[THE INVESTOR] Samsung Group on Aug. 8 unveiled a whopping 180 trillion won (US$160 billion) investment plans, including 50 trillion won overseas, over the next three years in response to the government’s growing calls for the nation’s largest conglomerate to play a bigger role in economic recovery and job creation.
The record spending worth an annual 60 trillion won comes after Vice Chairman Lee Jae-yong’s first meeting with President Moon Jae-in in India last month. Ahead of the pending announcement, industry watchers had predicted the figure could exceed 50 trillion won that was announced back in 2013 under the leadership of his father Chairman Lee Kun-hee who has been bedridden since 2015.
Samsung said most of the new investments will be injected in its key businesses such as semiconductors and displays in order to develop value-added premium products and further widen gaps with runner-ups, especially those of China. Sources say up to 40 trillion won could be spent on building a new chip plant within its production complex in Pyeongtaek, Gyeonggi Province.
Samsung said about 25 trillion won will be earmarked for futuristic technologies like artificial intelligence, 5G network and autonomous driving that are closely linked to its current chip and electronics businesses, along with its burgeoning biopharmaceutical business.
It plans to attract more than 1,000 talents into its AI research lab in Korea; secure leadership in the 5G network-related equipment and device market; and speed up its automotive parts business for connected cars, including driverless vehicles.
The group especially pinned high hopes on its bio business, including biosimilar development and contract manufacturing, with aims to nurture the “next semiconductor” business as its key growth engine. Samsung BioLogics, established in 2011, is the world’s third-largest contract drug manufacturer.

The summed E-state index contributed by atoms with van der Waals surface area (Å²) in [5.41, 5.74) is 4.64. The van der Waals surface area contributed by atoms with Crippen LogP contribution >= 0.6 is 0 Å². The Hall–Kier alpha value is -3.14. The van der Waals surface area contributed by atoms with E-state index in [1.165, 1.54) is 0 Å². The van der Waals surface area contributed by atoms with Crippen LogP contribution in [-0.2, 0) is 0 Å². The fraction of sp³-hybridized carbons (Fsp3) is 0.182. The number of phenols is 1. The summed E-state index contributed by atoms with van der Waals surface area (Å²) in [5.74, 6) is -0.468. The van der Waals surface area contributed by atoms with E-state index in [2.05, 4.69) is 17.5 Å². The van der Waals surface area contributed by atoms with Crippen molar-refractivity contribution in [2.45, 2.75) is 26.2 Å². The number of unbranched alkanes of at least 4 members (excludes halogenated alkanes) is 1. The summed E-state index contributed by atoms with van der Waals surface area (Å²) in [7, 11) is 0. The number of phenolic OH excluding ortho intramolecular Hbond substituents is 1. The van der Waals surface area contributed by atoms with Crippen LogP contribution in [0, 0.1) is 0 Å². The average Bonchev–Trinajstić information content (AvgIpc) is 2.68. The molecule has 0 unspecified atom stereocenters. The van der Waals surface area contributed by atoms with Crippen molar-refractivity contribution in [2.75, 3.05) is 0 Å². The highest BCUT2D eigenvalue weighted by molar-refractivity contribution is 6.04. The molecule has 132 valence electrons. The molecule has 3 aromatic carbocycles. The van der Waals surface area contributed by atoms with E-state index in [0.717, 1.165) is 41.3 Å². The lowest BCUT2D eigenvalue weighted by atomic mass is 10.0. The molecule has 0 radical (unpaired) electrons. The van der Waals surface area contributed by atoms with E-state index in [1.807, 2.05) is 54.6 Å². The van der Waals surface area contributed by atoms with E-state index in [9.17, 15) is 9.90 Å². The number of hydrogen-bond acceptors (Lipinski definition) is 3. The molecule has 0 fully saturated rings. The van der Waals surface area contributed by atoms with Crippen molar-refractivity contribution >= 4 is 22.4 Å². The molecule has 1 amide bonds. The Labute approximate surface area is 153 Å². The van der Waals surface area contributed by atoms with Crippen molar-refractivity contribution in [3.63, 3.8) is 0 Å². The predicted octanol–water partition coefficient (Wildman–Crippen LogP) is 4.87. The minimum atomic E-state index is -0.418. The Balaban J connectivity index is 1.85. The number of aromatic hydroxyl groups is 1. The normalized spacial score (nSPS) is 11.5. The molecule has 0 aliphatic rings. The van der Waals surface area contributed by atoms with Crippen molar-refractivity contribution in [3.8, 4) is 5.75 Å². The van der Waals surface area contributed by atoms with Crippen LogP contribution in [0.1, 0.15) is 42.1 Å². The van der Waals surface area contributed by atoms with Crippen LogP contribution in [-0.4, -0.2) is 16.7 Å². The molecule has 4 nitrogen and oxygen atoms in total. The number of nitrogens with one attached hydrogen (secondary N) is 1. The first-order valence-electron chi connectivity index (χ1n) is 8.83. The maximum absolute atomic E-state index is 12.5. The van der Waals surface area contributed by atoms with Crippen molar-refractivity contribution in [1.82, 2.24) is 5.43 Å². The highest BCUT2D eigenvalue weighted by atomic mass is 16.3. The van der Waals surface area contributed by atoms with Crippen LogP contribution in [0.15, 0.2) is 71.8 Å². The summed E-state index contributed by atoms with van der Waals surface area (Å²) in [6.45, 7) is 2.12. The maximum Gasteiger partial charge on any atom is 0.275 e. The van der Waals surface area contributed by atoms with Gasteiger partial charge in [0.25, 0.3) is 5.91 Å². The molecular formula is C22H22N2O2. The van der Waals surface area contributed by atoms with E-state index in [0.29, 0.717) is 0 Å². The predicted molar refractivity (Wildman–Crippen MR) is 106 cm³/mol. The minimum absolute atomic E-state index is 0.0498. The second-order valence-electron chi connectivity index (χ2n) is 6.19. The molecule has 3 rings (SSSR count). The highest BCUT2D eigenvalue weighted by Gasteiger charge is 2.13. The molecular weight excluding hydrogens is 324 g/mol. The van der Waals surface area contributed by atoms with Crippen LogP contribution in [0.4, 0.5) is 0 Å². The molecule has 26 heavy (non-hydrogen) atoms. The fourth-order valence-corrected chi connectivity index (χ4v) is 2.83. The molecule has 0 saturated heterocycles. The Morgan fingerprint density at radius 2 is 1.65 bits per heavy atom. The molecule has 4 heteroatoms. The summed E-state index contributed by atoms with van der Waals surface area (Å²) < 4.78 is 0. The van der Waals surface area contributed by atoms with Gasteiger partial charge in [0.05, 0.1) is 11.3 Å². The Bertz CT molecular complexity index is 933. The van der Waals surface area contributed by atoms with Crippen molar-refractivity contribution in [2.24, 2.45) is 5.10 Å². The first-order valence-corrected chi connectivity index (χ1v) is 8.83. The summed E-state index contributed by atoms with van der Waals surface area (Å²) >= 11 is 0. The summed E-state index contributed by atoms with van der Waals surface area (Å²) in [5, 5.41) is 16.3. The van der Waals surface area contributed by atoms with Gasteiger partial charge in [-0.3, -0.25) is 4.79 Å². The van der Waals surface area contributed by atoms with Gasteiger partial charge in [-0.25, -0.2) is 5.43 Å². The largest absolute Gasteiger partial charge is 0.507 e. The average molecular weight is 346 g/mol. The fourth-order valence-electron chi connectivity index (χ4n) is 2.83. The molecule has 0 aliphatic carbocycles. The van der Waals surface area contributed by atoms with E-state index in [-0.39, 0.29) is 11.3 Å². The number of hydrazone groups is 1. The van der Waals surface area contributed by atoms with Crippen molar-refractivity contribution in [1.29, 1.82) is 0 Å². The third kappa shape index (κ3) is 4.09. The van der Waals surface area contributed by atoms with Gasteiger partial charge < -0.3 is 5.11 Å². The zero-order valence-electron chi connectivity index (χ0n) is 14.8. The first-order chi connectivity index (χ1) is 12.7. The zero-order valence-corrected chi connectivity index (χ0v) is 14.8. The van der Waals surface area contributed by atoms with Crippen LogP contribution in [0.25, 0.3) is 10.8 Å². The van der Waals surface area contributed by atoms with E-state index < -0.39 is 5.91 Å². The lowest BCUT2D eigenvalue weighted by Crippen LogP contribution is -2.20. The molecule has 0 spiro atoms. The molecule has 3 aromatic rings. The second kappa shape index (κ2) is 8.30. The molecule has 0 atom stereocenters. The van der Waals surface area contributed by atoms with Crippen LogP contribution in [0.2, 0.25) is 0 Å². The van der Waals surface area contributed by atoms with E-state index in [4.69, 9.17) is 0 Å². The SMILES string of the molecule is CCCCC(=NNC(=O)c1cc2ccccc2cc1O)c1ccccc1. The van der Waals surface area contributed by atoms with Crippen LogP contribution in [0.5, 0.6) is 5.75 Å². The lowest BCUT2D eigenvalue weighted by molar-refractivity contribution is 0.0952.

Samsung said investing 130 trillion won in Korea alone could help create an additional 700,000 jobs across industries. Adding to that, the group said it would more than double its direct hiring to some 40,000 people in the next three years.
“The new investment plans have already been approved by the board of directors across affiliates in order to seek a win-win with other small and medium enterprises and young people for the nation’s sustainable growth,” a Samsung official said.
Now keen attention is being paid to whether the mega investment plans could soothe the sour relationship between Samsung and the government since the liberal president whose key campaign pledges include chaebol reforms took office in May last year.
After being freed from prison early this year, the Samsung heir returned to the management but maintained a low profile mostly staying abroad for business meetings. It is only recently that Lee has started activities in Korea, including his first meeting with President Moon last month when Samsung opened a new smartphone plant in India.
On Aug. 6, he also met Finance Minister Kim Dong-yeon for the first time. Sources say Samsung had planned to announce the investment plans during the meeting but the plans were ditched at the last minute because the government reportedly didn’t want to give an impression that it was arm-twisting Samsung to spend big amid its heightened scrutiny against the nation’s top business groups.
By Lee Ji-yoon (firstname.lastname@example.org)